A mere week ago, the perennial question was upon us - what do you get a pre-teen for Christmas? The choices were plentiful. A mountain bike for the more active. A book for the keen reader. A magic set for the aspiring Paul Daniels. A lump of coal for the budding geologist. But, for the avid gamer, family-friendly choices are a little more limited. That being said, hopefully you did not get them Ben 10: Omniverse 2, unless the child in question had been a complete nightmare in the run-up to festivities. If that was the case, you've no doubt found that this game was the ideal punishment.
Inexplicably spawning a sequel after the first below average instalment, you’re returned to the world of Ben 10 on board an Incursean cruiser after being exiled from the planet and rescued by your buddy Azmuth. Your aim, as Ben Tennyson, is to escape the ship and get back to Earth. The entire backstory of the first title is encapsulated in a single paragraph when you start the game, giving you some idea of how much thought went into the narrative of the original Omniverse.
So what of the game itself? It starts as an on-rails corridor runner, which involves dodging obstacles by using one of three mutant protagonist classes: light, medium and heavy. You can transform via the D-pad into any of these forms, each with their own powers. Light classes can jump over walls and pits, medium classes can take out overhead guns and bad guys in your line of fire, and heavy classes can smash through walls. Ben himself is pretty puny, and if your Omnitrix meter (which dictates how long you can stay as one of the mutant forms) empties, you’ll revert back to him and have to survive whilst it recharges.
The corridors are split into three lanes and you’ll have to be quick off the mark to select the correct character for the obstacle - fail, and you’ll lose health. The problem is that obstacles are often so close together, and the time to change between classes takes so long, that you’ll often end up pummelling your way through, regardless of what you press. Tack onto that frustration the constant pop-ups (at least, at the beginning) which tell you which class you should be using - less than a second before you can action them - and even the reflexes of Vettel won’t be able to save your health. If today’s ADD kids manage to make it through these frustrations, one can only admire their perseverance.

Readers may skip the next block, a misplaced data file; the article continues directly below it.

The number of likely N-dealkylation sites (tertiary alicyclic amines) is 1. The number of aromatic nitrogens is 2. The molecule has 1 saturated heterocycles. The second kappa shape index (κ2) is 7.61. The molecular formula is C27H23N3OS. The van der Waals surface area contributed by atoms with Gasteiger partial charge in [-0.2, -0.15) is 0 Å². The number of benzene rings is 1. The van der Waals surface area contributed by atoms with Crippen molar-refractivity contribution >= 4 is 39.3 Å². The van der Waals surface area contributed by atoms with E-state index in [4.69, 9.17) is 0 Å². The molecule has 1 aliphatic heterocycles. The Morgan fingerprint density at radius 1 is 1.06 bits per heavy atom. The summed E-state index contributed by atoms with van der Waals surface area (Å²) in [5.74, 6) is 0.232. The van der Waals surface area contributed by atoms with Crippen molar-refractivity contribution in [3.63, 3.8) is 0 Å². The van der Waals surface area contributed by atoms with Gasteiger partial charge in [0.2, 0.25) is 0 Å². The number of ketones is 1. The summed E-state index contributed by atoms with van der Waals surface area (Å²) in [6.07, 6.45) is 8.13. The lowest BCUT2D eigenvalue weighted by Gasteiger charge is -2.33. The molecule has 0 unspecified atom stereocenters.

Once you’ve tried (and usually failed) to navigate the corridors without taking a hit, you’ll end up in one of several identikit rooms where the objective is to smash any free-standing objects to pieces whilst fighting off constantly spawning enemies. There is usually a story tacked onto this, such as destroying a communications relay or collecting keycards, but the end result is always the same: go to room, clear everything in room, collect floating item, leave room.
Combat is incredibly simple, offering combinations of the tried and tested light/heavy combos. You can jump and use either attack button to perform - surprise! - a jump attack, and also block in different ways depending on the character you’re currently controlling. That’s the entire repertoire. Whilst it’s obviously not a good idea to laden a game aimed at seven-year-olds with an extensive moveset akin to God of War, you have to at least challenge them. What Omniverse 2 offers is one-button fighting, masquerading as something more and fooling no-one, least of all kids.